One of the common sources of information for the elves is the latest scientific news. We scan all the science magazines and blogs that we can, hoping that a boffin or egghead somewhere has crushed a common belief or found something groundbreakingly interesting. However, such is the nature of science, that it is always moving forward, and so it can sometimes make you look a little silly.
Cruithne was first discovered in the late 80s, before QI was even a twinkle in John Lloyd's eye, but it was after he read about the "moon" in a 1999 New York Times article, where it was clearly described as "Earth's Second Moon," that it found its way into the QI database.
When the episode of QI was first broadcast, in 2003, QI was one of the very first to bring Cruithne to the public conciousness. In subsequent series, we told of new discoveries - in series two, 2 more "moons" and in series three a further 4 - but by this time we were careful to specify that they were not "moons" as such, but co-orbital bodies that orbited the Sun rather than the Earth. In fact - on one occasion, we were able to unveil one of these co-orbital bodies before its discoverer (with whom we were corresponding) had published his findings.
Cruithne, named after a Celtic deity and pronounced Cru-een-ya, and its friends are most certainly not moons in the astronomical sense, and under the new IAU definition should probably be describe as Small Solar System Bodies. But they track the Earth's orbit around the Sun and could, one-day, become moons in their own right.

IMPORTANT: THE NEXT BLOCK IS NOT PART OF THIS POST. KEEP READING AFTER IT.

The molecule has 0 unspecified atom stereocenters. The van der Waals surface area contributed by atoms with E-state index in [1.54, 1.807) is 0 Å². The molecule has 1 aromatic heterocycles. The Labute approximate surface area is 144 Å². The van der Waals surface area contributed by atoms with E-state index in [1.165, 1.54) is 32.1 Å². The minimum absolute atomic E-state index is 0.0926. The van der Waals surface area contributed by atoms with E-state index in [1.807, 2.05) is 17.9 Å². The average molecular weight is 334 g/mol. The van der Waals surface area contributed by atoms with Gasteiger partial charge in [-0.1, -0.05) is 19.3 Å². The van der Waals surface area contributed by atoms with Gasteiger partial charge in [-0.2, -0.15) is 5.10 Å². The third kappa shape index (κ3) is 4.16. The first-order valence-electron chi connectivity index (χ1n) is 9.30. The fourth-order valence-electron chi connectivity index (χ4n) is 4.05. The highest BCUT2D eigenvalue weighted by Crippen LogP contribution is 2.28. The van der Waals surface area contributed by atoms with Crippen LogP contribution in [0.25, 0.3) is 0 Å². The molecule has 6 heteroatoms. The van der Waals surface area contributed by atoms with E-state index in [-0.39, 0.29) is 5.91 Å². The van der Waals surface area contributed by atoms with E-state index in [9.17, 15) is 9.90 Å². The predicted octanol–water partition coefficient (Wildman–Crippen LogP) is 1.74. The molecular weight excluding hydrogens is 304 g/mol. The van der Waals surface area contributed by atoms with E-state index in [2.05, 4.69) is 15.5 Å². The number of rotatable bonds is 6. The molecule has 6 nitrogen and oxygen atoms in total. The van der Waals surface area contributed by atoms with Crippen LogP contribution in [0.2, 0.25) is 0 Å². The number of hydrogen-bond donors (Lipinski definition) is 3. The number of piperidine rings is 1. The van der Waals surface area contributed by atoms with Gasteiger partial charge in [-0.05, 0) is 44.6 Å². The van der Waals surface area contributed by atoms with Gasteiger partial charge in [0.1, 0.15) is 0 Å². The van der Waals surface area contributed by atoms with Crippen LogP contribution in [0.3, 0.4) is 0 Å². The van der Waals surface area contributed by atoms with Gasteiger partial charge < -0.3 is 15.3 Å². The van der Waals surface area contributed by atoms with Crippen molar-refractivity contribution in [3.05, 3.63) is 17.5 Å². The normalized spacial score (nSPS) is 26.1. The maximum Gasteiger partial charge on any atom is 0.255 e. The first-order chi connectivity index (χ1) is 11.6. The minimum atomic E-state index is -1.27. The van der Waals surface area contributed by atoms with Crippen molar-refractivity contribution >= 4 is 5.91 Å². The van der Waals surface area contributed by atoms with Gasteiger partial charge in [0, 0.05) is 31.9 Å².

So if they're not really moons, then why do we say, in the Book of General Ignorance that the Earth has "at least seven moons"?
Well, since Cruithne found its way into the first few series of QI, it has become something of an unofficial mascot. As an iconic piece of General Ignorance, we felt that the book would be empty without it.
The idea that Earth has two moons is certainly a lot older than ours (or any) TV show. In 1846, Frederic Petit, director of the observatory of Toulouse, stated that a second moon had been discovered. He became somewhat obsessed with the second moon, and used it to explain hitherto unexplained eccentricities in The Moon's orbit, though his peers generally dismissed Petit's claims as nonsense. When Jules Verne heard about this story, he wrote the novel "From the Earth to the Moon." The idea still did not die, and at least two other astronomers claimed to have discovered this second moon, which was given the name "Lilith"
The earth only has one moon. As Alan Davies said, there can only be one moon - that's why it's called "The Moon".
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